I have waited nearly seventy years to see this film; the story of a dog who couldn’t bear to be parted from her owner, a young Yorkshire boy called Joe. Watching it on Channel 4 the other day with 21st century eyes, I could see (or rather hear) the incongruity of its very Home Counties accents as spoken by American actors, punctuated by valiant attempts to authenticate the setting by the occasional insertion of ‘Aye, lad’ and ‘It’s champion, champion’. But the story and the production itself, although of its time, is still magic to me for very special reasons.
It was released in 1943 at the height of the Second Word War, when I was seven and had just been evacuated from London to the ‘safety’ of a farm in Staffordshire. I was the only evacuee billeted with the farmer and his wife and son, and very homesick as my mother had stayed in London to be with my father, who was exempted from military service. I had a difficult time at the farm, and after about a year was taken back to London.
It took me a while to recover from being away on my own, but in my absence my mother had been to the cinema to see ‘Lassie Come Home’. So, knowing how I loved animals, she began telling me the story of the film each night to help me sleep. London was still in the grip of wartime chaos, and if there was an air raid expected or a sudden siren later on, we would go down the garden to spend the night in the Anderson shelter, a corrugated iron structure offering protection from blast and flying debris - but not from a direct hit.
The shelter smelled of its damp concrete base and of the smoky remains of the previous night’s candles, which were the only source of light. There were thick woollen blankets on the three bunks, and my mother would sit on the edge of mine while I watched her face as she recounted to me Lassie’s dangerous journey back to Joe. The story caught my imagination at once, perhaps because it was about a beautiful and intelligent dog but also because, like me, Lassie had found her way home in the end. So I would ask for it to be told again, night after night, until my mother must have grown weary – though she never showed it.
Outside, the drone of planes overhead (which could have been Wellington bombers on their way to Germany or German planes about to bomb us) was punctuated by bursts of flak from anti-aircraft guns stationed a few miles away. But I was aware of ‘the war’, and to me these sounds were a normal background to the shadowy shelter - and Lassie bounding to meet Joe from school or struggling to find her way back from Scotland to Yorkshire across rivers and through strange landscapes.
Watching the film in 2012, scenes I’d only heard about seemed to find their allotted place in my memory, a seamless step from the eight-year-old me...to now. Roddy McDowall was Joe, Elsa Lanchester was his mother and Donald Crisp his father. Elizabeth Taylor, in the role of Pricilla, granddaughter of the tender hearted Duke who buys Lassie when the family is forced to sell her, was a natural actress who didn’t yet know how beautiful she was.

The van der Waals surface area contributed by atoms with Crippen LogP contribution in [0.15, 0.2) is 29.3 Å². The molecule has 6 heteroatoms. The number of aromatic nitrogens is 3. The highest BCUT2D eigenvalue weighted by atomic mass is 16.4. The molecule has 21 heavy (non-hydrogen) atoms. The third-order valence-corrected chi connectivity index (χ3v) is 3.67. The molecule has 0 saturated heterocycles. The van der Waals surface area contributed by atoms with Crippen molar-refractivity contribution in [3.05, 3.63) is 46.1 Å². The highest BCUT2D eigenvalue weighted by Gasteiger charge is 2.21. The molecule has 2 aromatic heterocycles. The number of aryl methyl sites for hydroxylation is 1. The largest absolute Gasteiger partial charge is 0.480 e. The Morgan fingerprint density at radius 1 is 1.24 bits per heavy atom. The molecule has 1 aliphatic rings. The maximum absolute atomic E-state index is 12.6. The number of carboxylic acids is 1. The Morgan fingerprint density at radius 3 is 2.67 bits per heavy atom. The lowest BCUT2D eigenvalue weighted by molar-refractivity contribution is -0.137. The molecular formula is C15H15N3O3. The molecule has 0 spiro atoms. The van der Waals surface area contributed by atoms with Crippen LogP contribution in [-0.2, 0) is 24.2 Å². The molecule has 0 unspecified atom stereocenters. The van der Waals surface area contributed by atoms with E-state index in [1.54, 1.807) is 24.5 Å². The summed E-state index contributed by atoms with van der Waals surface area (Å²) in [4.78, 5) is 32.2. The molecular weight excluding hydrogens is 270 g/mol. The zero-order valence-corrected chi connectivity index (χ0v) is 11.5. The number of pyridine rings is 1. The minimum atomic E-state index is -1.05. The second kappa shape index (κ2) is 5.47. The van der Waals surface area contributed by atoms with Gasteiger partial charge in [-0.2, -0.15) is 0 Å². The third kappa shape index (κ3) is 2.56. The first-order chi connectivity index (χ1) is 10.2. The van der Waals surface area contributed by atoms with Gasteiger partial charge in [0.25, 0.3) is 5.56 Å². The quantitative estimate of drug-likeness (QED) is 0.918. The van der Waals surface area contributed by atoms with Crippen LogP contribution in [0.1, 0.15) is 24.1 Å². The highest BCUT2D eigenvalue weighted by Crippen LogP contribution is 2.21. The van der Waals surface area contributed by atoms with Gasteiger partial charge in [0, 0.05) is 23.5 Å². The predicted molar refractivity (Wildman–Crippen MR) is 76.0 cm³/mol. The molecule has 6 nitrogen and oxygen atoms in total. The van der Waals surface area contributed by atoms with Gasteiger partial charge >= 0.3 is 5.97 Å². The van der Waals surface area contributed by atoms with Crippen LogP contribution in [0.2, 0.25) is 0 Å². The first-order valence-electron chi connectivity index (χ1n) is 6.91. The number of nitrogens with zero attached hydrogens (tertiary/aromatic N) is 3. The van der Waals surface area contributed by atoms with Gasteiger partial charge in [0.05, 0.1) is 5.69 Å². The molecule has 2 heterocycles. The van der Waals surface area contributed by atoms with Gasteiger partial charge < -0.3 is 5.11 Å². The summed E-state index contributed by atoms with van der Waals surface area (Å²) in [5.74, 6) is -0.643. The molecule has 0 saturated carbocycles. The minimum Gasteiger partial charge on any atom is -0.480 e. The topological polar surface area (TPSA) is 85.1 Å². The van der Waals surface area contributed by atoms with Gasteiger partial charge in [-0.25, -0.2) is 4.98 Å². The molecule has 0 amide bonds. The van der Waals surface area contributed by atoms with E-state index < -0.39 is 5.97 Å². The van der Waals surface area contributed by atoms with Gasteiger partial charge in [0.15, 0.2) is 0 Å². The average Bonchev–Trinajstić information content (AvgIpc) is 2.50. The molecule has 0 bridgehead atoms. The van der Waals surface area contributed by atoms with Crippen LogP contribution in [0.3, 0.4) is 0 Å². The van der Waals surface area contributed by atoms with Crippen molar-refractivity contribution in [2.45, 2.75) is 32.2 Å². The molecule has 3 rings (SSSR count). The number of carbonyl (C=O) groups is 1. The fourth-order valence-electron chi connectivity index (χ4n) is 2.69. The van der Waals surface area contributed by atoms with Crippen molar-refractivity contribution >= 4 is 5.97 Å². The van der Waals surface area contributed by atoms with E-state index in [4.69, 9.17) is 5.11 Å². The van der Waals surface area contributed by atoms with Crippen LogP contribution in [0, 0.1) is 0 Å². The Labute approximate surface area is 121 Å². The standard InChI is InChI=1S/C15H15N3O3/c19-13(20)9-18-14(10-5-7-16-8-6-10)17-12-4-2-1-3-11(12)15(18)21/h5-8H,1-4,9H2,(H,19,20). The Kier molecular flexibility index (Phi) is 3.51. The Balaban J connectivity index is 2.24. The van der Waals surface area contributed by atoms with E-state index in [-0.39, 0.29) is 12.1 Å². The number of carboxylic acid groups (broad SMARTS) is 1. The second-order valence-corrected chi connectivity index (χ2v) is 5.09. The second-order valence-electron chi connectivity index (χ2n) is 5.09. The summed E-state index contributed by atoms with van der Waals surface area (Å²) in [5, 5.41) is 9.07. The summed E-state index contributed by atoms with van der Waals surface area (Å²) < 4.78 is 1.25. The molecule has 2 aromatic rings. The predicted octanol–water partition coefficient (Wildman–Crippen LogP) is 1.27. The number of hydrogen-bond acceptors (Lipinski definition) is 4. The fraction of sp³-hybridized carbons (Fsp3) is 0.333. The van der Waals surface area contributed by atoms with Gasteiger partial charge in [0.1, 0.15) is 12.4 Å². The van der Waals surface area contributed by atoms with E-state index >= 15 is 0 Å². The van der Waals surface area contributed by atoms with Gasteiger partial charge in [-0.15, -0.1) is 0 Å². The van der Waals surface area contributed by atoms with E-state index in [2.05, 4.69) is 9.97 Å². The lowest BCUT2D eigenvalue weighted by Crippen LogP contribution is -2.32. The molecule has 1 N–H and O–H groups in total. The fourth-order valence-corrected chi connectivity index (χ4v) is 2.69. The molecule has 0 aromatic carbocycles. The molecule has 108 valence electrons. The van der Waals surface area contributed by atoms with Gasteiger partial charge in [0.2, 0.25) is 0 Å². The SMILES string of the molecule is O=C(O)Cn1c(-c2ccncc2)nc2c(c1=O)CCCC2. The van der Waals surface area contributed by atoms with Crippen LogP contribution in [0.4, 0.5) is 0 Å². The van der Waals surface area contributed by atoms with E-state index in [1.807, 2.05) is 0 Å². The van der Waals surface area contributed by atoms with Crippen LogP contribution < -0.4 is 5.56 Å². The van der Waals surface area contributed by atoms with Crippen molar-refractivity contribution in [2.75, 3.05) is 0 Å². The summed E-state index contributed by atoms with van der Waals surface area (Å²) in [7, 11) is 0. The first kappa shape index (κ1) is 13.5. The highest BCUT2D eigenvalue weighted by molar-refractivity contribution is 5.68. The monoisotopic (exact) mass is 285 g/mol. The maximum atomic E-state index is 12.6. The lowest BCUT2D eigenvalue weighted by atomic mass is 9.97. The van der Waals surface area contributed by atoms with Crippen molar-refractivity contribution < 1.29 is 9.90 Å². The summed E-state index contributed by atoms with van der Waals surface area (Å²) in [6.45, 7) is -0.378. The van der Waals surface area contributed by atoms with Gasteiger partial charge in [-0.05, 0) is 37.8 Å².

From my perspective it is difficult to review ‘Lassie Come Home’ dispassionately, but if I were to try I’d say that the training of the dog (a male collie called Pal) was exemplary and enabled him/her to carry the film effortlessly. Joe and his family were well cast, villains and heroes well defined but not in a cloying way, and Californian scenery was cleverly shot to look like Scotland and Yorkshire. Most importantly, the interaction between humans and dog throughout Lassie’s long journey was convincing and at times, moving. The film was nominated for several awards, and has been described as ‘one of the truly great family films’. It was praised by the New York Times in 1943 as ‘...a story of such poignancy and simple beauty that only the hardest heart can fail to be moved.’ So it’s not just me who loves it.
And that’s good to know.
by Viv Apple
Saturday, February 11, 2012
Tuesday, February 07, 2012
“Most directors make films with their eyes; I make films with my testicles.”
“One day, someone showed me a glass of water that was half full. And he said, ‘Is it half full or half empty?’ So I drank the water. No more problem.”
“What I am trying to do when I use symbols is to awaken in your unconscious some reaction. I am very conscious of what I am using because symbols can be very dangerous. When we use normal language we can defend ourselves because our society is a linguistic society, a semantic society. But when you start to speak, not with words, but only with images, the people cannot defend themselves.”
Witty, visionary and – let’s face it – pretty fucking dangerous, how can you not love a guy who is so completely true to his art?
Saturday, February 04, 2012
Sometimes you hear of an actor’s death and you think “Aw, that’s a shame, I liked that person.”
Ben Gazzara: ‘Anatomy of a Murder’, ‘The Killing of a Chinese Bookie’, ‘Saint Jack’, ‘Tales of Ordinary Madness’, ‘The Big Lebowski’, ‘Summer of Sam’, ‘Dogville’.
Ben Gazzara: legend.
Rest in peace, sir. Cinema is poorer for your loss.
i.m. Ben Gazzara, 28 August 1930 – 3 February 2012